Am I ready to write about this? I’m not sure. Am I sick of hearing B.S. rhetoric of instant financial success? Absolutely. So here it goes.
The coveted $100k year. For most entrepreneurs, this is the milestone they aspire to. They speak it in affirmations, they visualize it on their vision boards, and they declare it in their goals. I’m not into affirmations, but I’m totally guilty of writing it as a goal, many years in a row.
And while you’re waiting for it to happen, there’s embarrassment that you haven’t reached it yet. There’s frustration, too, because of all the glossy pictures of others who have hit their financial stride. And the ads…oh, the ads…how many do you see on a daily basis declaring if you just do things their way you’ll hit $100k this year. (It can’t be just me that gets those!)
Today is my confession. Today I get real and vulnerable with you.
Before I do, remember this is MY story, and it probably doesn’t look like yours. I made my own choices, I had my own privilege that got me to where I am, and I want you to remember that there isn’t one magical way to build a business.
So here’s the truth…it took me 9 years as a full-time coach to reach $100k in revenue.
Why did it take so long?
The better question to ask is “how long does it normally take for someone to advance to $100k in their career?” No one asks that. It’s just assumed that entrepreneurs should make more, faster, than other more traditional jobs. But the truth is, had I continued to work at BlackBerry for the last 10 years (without getting laid off), maybe I would reach it, but maybe not. More people than not never reach $100k in their lifetimes.
But it’s all about frame of reference, so as an entrepreneur, why did it take me so long?
Because for the past few years, every time I got close to making $100k, I butt up against my values. Just as I would get close, I would abandon ship. I was working too many hours, or I was working with a client that didn’t align with my values, or I was doing work I wasn’t excited about. So instead of pushing through to hit my target, I pivoted. Over and over and over. Every year, I fell short of my goal.
But every year, I got closer and closer to living my values.
How did I do it?
A big part of my business model has been working as head coach or associate coach in other businesses. They bring me in, and I coach their clients. It has been fun to work with teams, rewarding to help such a volume of clients, and educational to see behind-the-scenes in so many large companies. I appreciate each and every one of them.
Yet this leaves me vulnerable to big dips in income when those contracts end. I learned years ago not to have all of my eggs in one basket, but it’s still a disruption financially transitioning between them.
This year I was not expecting to reach it. I had a great Q1 and Q2, but then my biggest client and I parted ways, leaving major shortfalls in Q3 (which was summer so I enjoyed the time off) and Q4. But lo and behold, it still added up to $103,141.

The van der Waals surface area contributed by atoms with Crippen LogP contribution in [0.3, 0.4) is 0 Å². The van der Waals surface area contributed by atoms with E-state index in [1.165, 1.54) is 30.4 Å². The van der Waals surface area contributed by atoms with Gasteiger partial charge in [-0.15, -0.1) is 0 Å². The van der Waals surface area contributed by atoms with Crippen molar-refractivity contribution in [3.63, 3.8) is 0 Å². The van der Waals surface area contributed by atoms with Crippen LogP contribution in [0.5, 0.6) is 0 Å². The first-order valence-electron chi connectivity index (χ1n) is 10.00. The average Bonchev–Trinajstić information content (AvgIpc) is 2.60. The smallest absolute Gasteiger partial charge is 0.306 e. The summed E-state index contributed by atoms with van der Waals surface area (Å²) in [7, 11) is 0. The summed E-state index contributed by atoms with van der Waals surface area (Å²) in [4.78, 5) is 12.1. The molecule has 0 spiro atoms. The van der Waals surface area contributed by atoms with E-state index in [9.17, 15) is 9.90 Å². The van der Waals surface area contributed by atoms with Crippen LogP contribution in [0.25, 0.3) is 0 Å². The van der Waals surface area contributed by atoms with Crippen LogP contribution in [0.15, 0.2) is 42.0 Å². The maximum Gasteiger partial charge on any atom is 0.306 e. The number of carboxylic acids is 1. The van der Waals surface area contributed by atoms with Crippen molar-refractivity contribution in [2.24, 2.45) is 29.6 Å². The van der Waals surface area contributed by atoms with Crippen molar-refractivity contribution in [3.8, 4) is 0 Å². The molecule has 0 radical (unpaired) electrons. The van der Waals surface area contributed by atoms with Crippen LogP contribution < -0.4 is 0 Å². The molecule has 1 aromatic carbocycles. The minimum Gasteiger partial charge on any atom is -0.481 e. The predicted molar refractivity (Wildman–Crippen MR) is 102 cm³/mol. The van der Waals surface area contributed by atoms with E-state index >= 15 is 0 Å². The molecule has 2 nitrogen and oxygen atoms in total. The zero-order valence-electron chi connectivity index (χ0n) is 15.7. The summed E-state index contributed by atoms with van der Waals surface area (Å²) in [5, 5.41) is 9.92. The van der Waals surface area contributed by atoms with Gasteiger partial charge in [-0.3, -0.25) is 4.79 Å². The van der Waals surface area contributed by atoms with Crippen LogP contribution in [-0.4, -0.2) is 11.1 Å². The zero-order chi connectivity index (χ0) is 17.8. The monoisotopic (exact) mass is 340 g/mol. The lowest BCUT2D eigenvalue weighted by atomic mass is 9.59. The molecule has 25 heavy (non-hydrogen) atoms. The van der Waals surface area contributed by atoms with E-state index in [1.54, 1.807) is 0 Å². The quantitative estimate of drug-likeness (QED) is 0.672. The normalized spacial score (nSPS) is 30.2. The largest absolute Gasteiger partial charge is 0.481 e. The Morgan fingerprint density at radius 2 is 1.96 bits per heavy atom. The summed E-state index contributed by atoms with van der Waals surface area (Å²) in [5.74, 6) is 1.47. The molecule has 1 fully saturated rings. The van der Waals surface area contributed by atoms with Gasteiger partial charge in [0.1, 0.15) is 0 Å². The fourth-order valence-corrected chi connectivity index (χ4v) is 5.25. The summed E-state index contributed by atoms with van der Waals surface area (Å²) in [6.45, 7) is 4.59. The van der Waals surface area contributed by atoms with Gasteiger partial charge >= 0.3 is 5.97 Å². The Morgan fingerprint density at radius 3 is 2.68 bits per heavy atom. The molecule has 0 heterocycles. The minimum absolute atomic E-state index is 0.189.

I should also confirm that I did this working roughly 20–25 hours a week, consistently taking Fridays off.
I’ve decided not to work with any new large clients and focus instead on helping people privately, 1:1, so I truly don’t know if I’ll be able to have two $100k years in a row as I build that infrastructure, but a lot can happen in a year!
What did I learn?
There are a few key lessons that I’d like to share with you, and they might not be what you expect.
1. $100k means different things in different countries. I realized I had been striving for this number, but had never stopped to consider the value it has in different places. I live in Canada, so I know my tax rate is higher here than in the US, yet lower than in many other places. Making $100k does not mean keeping the same amount in all countries. So why have I been measuring my success based on a different country’s numbers? No idea.
2. I thought I would be more excited. I thought it would feel better. I thought it would be enough. Yet, I ended the year with a feeling of lack. Maybe it’s that things cost substantially more now. Maybe it’s lifestyle creep. Maybe it’s just my mindset and perspective. All I know is, right now, it doesn’t feel like the big win I thought it would be.
3. I didn’t realize how important my values were to me. I’m the main income-earner in my house currently and I have a young daughter, so there are lots of reasons I could have strived to earn more. Yet, leading by example for my daughter, and having the time to spend with my family often took priority when I was making tough decisions. In those moments I always had a mindset of abundance and optimism that things would work out so I was able to take leaps despite the risk on paper.
I’m absolutely terrified to share this story with you. I fear it might make me look bad. I fear it might have clients think less of me. I am a business coach, after all. Shouldn’t I be a wild success like everyone else we see online?
What I hope is that the people who want to work with me see that there’s a way of doing business that doesn’t turn you into a workaholic. A way that truly does align with your values. A way that is fulfilling and fun, and ultimately, one that is full of meaning. I do my best to lead by example, so my clients can see what is possible for them. It isn’t always a financial reward. Most of my clients already make well over $100k, but they’re working way too many hours and want more out of life. They have the money, but they don’t have the ease. I hope this is a breath of fresh air in a sea of polished exteriors and heightened expectations.
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